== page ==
China’s factories last month suffered their fastest drop in activity in a year as new orders shrank, a private business survey showed yesterday, hardening the case for fresh stimulus measures to halt a slowdown in the world’s second-largest economy.
The latest indication of deepening factory woes raises the risk that second-quarter economic growth may dip below 7 percent for the first time since the depths of the global crisis, adding to official fears of job losses and local-level debt defaults.
The HSBC/Markit purchasing managers’ index (PMI) fell to 48.9 last month — the lowest level since April last year — from 49.6 in March, as demand faltered and deflationary pressures persisted.
The number was weaker than a preliminary reading of 49.2, and below the 50-point level that separates growth from contraction compared with the previous month.
“China’s manufacturing sector had a weak start to Q2, with total new business declining at the quickest rate in a year while production stagnated,” Markit economist Annabel Fiddes said.
“The PMI data indicate that more stimulus measures may be required to ensure the economy doesn’t slow from the 7 percent annual growth rate seen in Q1,” she said.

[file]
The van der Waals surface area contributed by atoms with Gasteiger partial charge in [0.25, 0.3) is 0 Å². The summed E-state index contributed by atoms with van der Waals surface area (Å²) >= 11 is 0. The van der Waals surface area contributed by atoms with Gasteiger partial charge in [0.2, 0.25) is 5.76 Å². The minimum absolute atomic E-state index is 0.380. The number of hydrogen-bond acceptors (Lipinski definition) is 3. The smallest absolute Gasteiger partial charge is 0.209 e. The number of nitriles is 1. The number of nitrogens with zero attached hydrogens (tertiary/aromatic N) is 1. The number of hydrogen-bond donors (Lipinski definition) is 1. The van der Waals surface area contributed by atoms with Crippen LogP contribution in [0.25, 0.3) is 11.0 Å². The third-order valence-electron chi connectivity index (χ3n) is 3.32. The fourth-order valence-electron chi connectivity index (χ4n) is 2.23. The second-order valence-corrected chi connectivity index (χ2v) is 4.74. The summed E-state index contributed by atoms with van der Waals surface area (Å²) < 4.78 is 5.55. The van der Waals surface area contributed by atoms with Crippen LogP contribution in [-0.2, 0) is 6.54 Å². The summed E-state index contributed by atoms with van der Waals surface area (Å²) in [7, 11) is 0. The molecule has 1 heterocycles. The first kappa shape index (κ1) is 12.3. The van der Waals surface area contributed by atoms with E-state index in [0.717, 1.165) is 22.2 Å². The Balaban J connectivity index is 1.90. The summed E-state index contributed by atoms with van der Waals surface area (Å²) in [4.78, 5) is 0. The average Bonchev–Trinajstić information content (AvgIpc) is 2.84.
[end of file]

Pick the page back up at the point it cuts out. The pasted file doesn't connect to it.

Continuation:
The overall new orders sub-index dipped to 48.7 last month, the sharpest contraction in a year. That suggested a marked deterioration in domestic demand, as new export orders showed tentative signs of improvement.
Input and output prices declined for a ninth month, while manufacturers shed jobs for an 18th month, auguring poorly for an economy that grew at its weakest rate for six years in the first quarter.
An official survey released on Friday last week showed China’s factories struggled to grow last month as domestic and export demand remained weak.
The official number of 50.1 was the weakest reading for the month of April since the data started in 2005, HSBC said.
The private survey focuses on small and mid-sized firms, while the official one looks at larger, state-owned companies.
China will release its economic data for last month over the coming weeks, starting with trade on Friday.
Aside from weakness in the manufacturing sector, China is struggling with a downturn in its property market, slowing investment and high levels of domestic debt.
On Thursday last week, the politburo said that authorities will step up policy “adjustments” and urged further tax cuts.
It also said the government must resolve financing glitches that are holding up big infrastructure projects.
Analysts believe the politburo’s emphasis on stabilizing growth signaled top leaders’ increasing concerns about a sharper slowdown.
Economic growth is expected to slow further to 6.8 percent in the second quarter from 7 percent in the previous quarter, the State Information Center, a top government think tank, said in a research report publishes yesterday.
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